The REAL question, IMO, is where does your property end and and "public space" begins. Presumably this GPS unit was attached to the car with a magnet, or perhaps strapped on to a strut or something under the car. At a wild guess, I would imagine the courts might rule differently if the cops drill a hole in something and bolt the tracker in place. But would a court find differently if cops managed to attach a hidden camera to a fence which ran along the property line of your home? And whether attaching a camera or a listening device in a barely public space would be different from a GPS tracker?


Doesn't it end exactly where private property begins? Can I walk up to your car and put a "Michelle Bachmann For President" bumper sticker on it?

Can I post a "Re-elect Obama!" sign on your fence?

Boyo Jim
07-24-2011, 10:56 AM
I dunno. IIRC, at least one court drew a distinction between attaching something to the exterior of a car, as opposed to putting it inside the car. So is something attached by a magnet to the exterior of a car "on" your property? You could probably bring in a physicist to explain that there is some about space (a micron or two?) between your car and the magnet sticking to it. How much space is enough space?

The particular case this reminds me of is one in DC. I believe Bricker has done a couple of threads about it. There several issues involved related to police actions and what needs a warrant, and who knows what else because IANAL. As I understand it, the cops attached a tracking device to a car, and they could have collected exactly the same information without the need of a warrant had they been willing to expend to resources to follow these people (on public streets) 24/7 with live cops. Again presumably, if they had some kind of robot helicopter flying after the car 24/7, a warrant wouldn't have been needed. But instead they stuck a tracker/transmitter under the car to send the same data. So I gotta assume the defense lawyers are bringing up the issue of property rights.

I also have to wonder -- what if these guys had cell phones with GPS built in? Could the police have tracked those without a warrant? They wouldn't even have to attach an external device to do it, as long as the cell phone was turned on.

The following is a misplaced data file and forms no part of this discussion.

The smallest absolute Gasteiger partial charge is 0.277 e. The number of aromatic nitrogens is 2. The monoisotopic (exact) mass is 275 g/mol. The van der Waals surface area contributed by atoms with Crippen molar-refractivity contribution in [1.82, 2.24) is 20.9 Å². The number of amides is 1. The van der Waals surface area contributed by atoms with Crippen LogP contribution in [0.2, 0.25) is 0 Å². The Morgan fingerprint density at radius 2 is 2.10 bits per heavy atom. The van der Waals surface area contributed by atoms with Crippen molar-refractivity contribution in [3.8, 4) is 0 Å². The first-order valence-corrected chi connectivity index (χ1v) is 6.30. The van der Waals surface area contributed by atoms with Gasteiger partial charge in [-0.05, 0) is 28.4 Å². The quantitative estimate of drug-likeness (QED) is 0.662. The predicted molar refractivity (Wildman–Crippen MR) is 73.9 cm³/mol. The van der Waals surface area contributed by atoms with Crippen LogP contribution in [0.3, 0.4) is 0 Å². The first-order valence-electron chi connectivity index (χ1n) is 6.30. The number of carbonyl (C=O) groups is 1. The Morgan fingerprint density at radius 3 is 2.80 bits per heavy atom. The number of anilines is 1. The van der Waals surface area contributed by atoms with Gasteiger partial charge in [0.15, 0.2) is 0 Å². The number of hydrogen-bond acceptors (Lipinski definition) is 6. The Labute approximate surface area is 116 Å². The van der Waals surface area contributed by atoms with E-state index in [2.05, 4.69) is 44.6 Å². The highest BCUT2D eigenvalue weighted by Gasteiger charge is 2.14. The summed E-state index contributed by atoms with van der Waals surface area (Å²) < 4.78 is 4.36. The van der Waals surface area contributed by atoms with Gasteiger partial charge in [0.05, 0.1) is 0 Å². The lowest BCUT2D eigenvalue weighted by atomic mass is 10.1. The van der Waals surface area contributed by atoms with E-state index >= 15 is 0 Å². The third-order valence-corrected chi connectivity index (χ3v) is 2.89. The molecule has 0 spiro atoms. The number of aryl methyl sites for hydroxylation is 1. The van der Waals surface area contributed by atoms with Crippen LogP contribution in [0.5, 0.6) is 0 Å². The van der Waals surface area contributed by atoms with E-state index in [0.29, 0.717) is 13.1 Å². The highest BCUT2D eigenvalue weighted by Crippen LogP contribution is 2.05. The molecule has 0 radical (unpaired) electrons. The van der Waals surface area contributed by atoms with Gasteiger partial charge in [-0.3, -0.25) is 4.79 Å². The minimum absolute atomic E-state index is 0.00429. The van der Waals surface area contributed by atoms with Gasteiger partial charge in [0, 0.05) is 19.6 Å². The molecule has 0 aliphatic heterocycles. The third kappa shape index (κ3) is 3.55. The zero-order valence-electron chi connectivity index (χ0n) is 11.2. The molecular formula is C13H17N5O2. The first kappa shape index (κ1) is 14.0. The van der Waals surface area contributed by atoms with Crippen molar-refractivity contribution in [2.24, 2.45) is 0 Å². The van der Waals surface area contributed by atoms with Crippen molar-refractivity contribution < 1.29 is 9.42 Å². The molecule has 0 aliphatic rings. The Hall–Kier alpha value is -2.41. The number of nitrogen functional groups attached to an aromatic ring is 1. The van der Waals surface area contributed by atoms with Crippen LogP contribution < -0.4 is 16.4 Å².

David42
07-24-2011, 11:12 AM
If someone's under your car, you can't see where there hands are, nor can you tell if it's someone from the neighborhood or a stranger, unless you are under there with them.

Either answer the question or not, but don't change the facts of the question in order to show I am wrong. In the scenario, the car owner knows it is a stranger and he can see that his hands are up under the bumper.

I don't the the "hiding" part is an issue at all. Do you object if police put a hidden surveillance camera in a park at a place where there've been a lot of muggings? Do you object to the FBI setting up hidden cameras across the street from foreign embassies?

If they mount it on my private property without my permission, yes I have a problem.

The REAL question, IMO, is where does your property end and and "public space" begins. Presumably this GPS unit was attached to the car with a magnet, or perhaps strapped on to a strut or something under the car. At a wild guess, I would imagine the courts might rule differently if the cops drill a hole in something and bolt the tracker in place. But would a court find differently if cops managed to attach a hidden camera to a fence which ran along the property line of your home? And whether attaching a camera or a listening device in a barely public space would be different from a GPS tracker?

As to your last point -- are you joking? You want evidence that society has embraced technology? Look around. There is a consumer indistry now for surveillance equipment -- nanny cams, Lowjack devices for kids, etc. People LOVE spying on other people. They're just not so happy about when they're spied upon.

Just because some people violate the privacy of others does not strip anyone of his or her right to privacy, no matter how many people "love spying." Practically everyone dislikes their privacy being invaded. Lots of people punch other people in the nose, too, should we eliminate battery as a crime because so many like to fight?

No, I am not joking, I am wondering if the supposed definition of society here is from the perspective of those who have technology, or from the perspective of those who don't.